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Thai Protesters Call Off Bangkok Demonstrations

Anti-government protesters retreated Tuesday from the streets of Bangkok, temporarily calling off their demonstrations after clashes with army soldiers in the Thailand capital left at least two people dead and dozens injured.

The decision to abandon the protests in the capital came as hundreds of heavily armed soldiers surrounded about 2,000 die-hard activists at the last protester stronghold around the prime minister's office.

"We have decided to call off the rally today because many brothers and sisters have been hurt and killed. We don't want everybody to suffer the same. And we will not allow more deaths," said key protest leader Suporn Attawong.

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On Monday, the army moved against protesters, launching tear gas at the angry crowds and firing into the air. Protesters began leaving shortly after Suporn's announcement, even as fires continued to burn in front of makeshift barricades they had erected to hold back the army.

The Associated Press quoted police officials as saying that four of the protest leaders had surrendered and would be interrogated. Later, a Thai court issued arrest warrants for 14 protest leaders, including ousted Prime Minister Thaksin Shinawatra, who called for a "people's revolution" over the weekend and had a hand in directing the protests from his home in exile.

The demonstrators have demanded the resignation of the current prime minister, Abhisit Vejjajiva, who was installed after his predecessor from the pro-Thaksin People Power Party was forced to step down. Thaksin was ousted in a 2006 military coup.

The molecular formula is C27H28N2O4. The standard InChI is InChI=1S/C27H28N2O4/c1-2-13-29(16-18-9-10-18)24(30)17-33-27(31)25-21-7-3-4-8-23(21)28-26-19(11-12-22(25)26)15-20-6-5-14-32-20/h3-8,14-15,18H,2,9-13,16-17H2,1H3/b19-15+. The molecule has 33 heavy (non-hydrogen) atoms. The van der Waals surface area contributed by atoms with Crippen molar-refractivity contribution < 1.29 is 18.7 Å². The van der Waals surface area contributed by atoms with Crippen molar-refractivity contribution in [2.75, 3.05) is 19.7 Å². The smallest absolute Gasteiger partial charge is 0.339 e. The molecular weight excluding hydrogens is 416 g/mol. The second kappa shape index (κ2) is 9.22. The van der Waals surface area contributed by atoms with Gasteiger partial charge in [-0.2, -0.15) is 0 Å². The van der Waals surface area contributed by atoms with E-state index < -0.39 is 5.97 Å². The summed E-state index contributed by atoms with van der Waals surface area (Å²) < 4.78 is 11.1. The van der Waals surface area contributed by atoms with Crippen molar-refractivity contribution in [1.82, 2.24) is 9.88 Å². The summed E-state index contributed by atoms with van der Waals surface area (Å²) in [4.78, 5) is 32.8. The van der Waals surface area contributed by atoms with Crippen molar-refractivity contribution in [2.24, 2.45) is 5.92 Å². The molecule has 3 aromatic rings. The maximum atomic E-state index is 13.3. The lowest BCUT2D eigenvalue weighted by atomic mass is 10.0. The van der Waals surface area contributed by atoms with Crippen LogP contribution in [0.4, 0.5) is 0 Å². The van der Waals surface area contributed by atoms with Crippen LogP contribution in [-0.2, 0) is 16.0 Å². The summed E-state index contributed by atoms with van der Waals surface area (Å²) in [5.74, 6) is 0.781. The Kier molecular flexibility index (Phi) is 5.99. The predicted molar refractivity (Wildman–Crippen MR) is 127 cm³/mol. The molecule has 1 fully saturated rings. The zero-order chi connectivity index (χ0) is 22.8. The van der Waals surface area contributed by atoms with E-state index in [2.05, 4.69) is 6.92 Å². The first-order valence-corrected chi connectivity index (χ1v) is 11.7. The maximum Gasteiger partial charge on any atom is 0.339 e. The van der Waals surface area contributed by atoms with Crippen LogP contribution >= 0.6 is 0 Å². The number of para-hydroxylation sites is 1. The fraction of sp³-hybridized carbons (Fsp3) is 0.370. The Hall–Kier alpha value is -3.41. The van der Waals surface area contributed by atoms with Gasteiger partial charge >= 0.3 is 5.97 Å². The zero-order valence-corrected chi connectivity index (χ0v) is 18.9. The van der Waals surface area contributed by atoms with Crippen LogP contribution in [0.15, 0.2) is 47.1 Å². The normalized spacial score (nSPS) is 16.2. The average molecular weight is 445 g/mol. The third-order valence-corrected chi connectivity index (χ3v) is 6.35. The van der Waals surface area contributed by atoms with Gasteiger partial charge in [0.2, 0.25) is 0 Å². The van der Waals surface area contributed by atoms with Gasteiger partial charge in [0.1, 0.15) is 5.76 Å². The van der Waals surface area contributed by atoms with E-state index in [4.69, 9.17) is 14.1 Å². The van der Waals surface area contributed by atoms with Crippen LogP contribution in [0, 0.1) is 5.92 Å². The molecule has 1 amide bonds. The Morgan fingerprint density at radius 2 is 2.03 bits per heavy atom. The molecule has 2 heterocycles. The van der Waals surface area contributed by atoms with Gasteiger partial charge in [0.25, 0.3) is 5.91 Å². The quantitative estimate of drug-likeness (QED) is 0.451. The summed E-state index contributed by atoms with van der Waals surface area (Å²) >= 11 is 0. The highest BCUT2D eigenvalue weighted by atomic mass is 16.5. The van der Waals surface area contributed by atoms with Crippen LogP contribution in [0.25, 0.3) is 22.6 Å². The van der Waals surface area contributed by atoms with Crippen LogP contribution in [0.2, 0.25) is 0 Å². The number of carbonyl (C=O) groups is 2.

The protests are the latest battle pitting Thaksin and his supporters, who hail mainly from the country's largely poor, rural areas, against a coalition including Abhisit's party, which is seen as representing the interests of the wealthier urban class, as well as the military and monarchy.

Abhisit's government suffered a major embarrassment over the weekend when anti-government protesters, dressed in their symbolic red shirts to set them apart from pro-government activists who have appropriated royalist yellow as their color, broke into a summit of Asian leaders in the southern city of Pattaya. The leaders were evacuated, and the meeting was canceled.

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In November and December of last year, anti-Thaksin demonstrators had used similar tactics, occupying Bangkok's main airport and shutting down the country's vital tourism industry in an effort to force Abhisit's predecessor, Samak Sundaravej, from office.

Army spokesman Col. Sansern Kaewkamnerd said Tuesday that the red shirts' decision to abandon the protest was wise, because troops were ready to move against them. He praised the efforts of security forces, saying they used "soft means" and "prevented as much damage as possible."

The prime minister said the news that two people had been killed and 12 wounded in a gun battle Monday between protesters and residents at Nang Lerng market was "a regrettable incident." Hundreds of protesters and residents there faced off outside the market and hurled Molotov cocktails and shot at one another, police Col. Rangsan Praditpon said. It was not clear who fired first.

"The protesters were upset that the vendors were giving food and water to the soldiers and cheering them on," he said. "The vendors in the evening became more angry when protesters threatened to burn down their houses. Both sides were armed."

From NPR and wire service reports

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